You and I have a future to look forward to, my friend. We have a tag team title shot in the bank, just a few weeks after we leave Manchester, and I want to be clear that when our goals are aligned, I will be the best partner you’ve ever had. You won’t have to worry about me walking away. You won’t have to worry about me taking you out when you least expect it. The petty little jealousies that permeate this business are of no interest to me. This match, the HOTv championship that goes along with winning this match… is only the beginning. I have higher aspirations that go beyond this moment, and you are included in some of them.

But yes, at Old Trafford… at March to Glory… keep your head on a swivel. That would be wise. I’m sure we’ll get the chance to stomp on Joe Bergman’s head together, but when it comes down to the end, I will do what needs to be done to win this match.

Our history? We’ll talk about that when the time is right. That time is not now. And you’re right. I made the very foolish mistake of standing up for someone who refused to stand up for me. I had to learn a very painful lesson, but I have learned it. You took the brunt of it, and for that, I do have regrets. For now, I will expect you to throw everything at the wall to get that belt away from Bergman. And I promise you, man to man, I will do the same.

Trust me.

I wouldn’t lie to my partner.


“There is only one Lord of the Ring. And he does not share power.”

– J.R.R. Tolkien


VII. The Cost of Growth is Need


And then there’s you, Joe. You are the champion, so you get the main event spot.

I appreciate you, Joe. In the past, I would have considered you a bit naive. You embrace your virtuous nature. Sure, you can get mad just like the rest of us. There are things that cause things to boil over for you, but all in all, you are mostly incorruptible. The most minor showing of temper makes the world stand up and take notice because you are such a nice guy.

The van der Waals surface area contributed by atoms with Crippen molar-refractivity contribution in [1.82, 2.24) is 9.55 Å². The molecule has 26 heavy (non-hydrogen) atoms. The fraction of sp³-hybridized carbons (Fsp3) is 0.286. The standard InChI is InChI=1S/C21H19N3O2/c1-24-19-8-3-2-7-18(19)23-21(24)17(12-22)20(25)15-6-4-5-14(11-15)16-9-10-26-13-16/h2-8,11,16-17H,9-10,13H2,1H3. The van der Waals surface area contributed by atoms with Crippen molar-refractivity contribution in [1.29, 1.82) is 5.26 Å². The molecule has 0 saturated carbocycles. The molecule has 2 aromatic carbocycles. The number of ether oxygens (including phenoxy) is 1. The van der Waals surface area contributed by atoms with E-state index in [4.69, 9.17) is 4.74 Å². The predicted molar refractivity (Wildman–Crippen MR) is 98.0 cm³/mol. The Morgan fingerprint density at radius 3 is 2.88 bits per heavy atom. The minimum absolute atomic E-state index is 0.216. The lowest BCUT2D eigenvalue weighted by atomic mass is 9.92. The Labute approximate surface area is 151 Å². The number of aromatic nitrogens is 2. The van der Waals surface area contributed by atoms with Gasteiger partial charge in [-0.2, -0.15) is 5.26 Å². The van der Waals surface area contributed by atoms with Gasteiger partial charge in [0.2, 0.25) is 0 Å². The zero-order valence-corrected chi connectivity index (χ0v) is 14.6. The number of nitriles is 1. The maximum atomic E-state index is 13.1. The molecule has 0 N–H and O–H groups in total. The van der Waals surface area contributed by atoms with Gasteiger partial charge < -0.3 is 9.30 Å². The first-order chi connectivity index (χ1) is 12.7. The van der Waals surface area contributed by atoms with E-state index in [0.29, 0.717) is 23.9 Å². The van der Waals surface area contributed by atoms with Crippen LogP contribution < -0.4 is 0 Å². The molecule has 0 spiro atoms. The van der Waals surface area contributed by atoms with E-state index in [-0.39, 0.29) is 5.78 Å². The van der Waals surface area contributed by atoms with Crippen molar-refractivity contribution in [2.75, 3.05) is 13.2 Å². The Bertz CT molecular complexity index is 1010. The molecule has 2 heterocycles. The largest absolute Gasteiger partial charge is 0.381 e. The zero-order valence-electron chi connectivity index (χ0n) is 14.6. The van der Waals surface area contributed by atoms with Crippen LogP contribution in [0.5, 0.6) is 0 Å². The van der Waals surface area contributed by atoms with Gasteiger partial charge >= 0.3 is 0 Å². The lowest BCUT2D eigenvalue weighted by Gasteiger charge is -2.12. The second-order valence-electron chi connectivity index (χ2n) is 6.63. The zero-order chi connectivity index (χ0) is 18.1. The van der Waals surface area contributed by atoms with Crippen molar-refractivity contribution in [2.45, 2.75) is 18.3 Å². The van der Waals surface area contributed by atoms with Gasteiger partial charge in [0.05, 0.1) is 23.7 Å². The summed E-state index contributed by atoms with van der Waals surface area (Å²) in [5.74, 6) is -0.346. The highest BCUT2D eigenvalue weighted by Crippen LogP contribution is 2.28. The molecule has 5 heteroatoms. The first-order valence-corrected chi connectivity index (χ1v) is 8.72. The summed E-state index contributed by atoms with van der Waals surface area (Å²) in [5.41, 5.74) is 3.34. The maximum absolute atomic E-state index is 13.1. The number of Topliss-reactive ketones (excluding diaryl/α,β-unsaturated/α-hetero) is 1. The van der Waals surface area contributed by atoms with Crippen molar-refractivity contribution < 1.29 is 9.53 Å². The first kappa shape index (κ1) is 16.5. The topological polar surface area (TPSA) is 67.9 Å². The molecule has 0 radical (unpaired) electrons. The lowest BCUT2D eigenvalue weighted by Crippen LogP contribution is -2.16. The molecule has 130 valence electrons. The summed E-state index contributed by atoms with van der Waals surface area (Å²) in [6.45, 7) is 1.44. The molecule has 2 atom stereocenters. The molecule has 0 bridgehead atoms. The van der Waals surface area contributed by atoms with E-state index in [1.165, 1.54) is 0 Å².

And as a nice guy, you have gone farther in this sport than many. I said I used to think you were naive. I don’t think so anymore. I’ve learned so much lately, Joe. And the truth is… you are not naive. What you are is authentic.

And yes, I respect that.

You have been authentically yourself, and you’ve won multiple World Titles… you have ravenous fans the world over… and now, you are the HOTv champion.

That is the key, isn’t it? Turns out I’m the one who was naive, Joe. I chased gold, chased fame, and chased power all in the name of greed, by floating around on whatever notion popped into my head at the time.

How can a man be authentic if he doesn’t even know himself?

That’s the difference between us, Joe. You know yourself, and I’m only just now finding out.

I’ve always been good at being a killer at work and a good family man at home – two sides of the same mask. It took some time to figure out which face was fake, but now everything is becoming clear. Turns out, I’m only the killer. I am nothing less, nothing more. I am the proverbial scorpion catching a ride across a raging river on the back of a fox, then stinging the fox anyway as he swims, despite the survival of us both depending on his safely traversing the flood.

As it turns out, family only goes so far. I’m tired of talking about it. It is, after all, my own fault. My past is etched in stone. But my future is uncertain. My future depends on me. I have choices to make, and I will make them.

But it goes deeper than that. Beneath all of the surface, the choices, the future, blah blah blah, there is a need. I don’t want your championship, Joe. I need it. I do not have the capacity to put into words what this means to me. There is nothing in any language that can accurately communicate the deep, visceral, desperate need to prove that I can still do this. My confidence was broken, and I broke it. And now, I’m the only one who can rebuild it.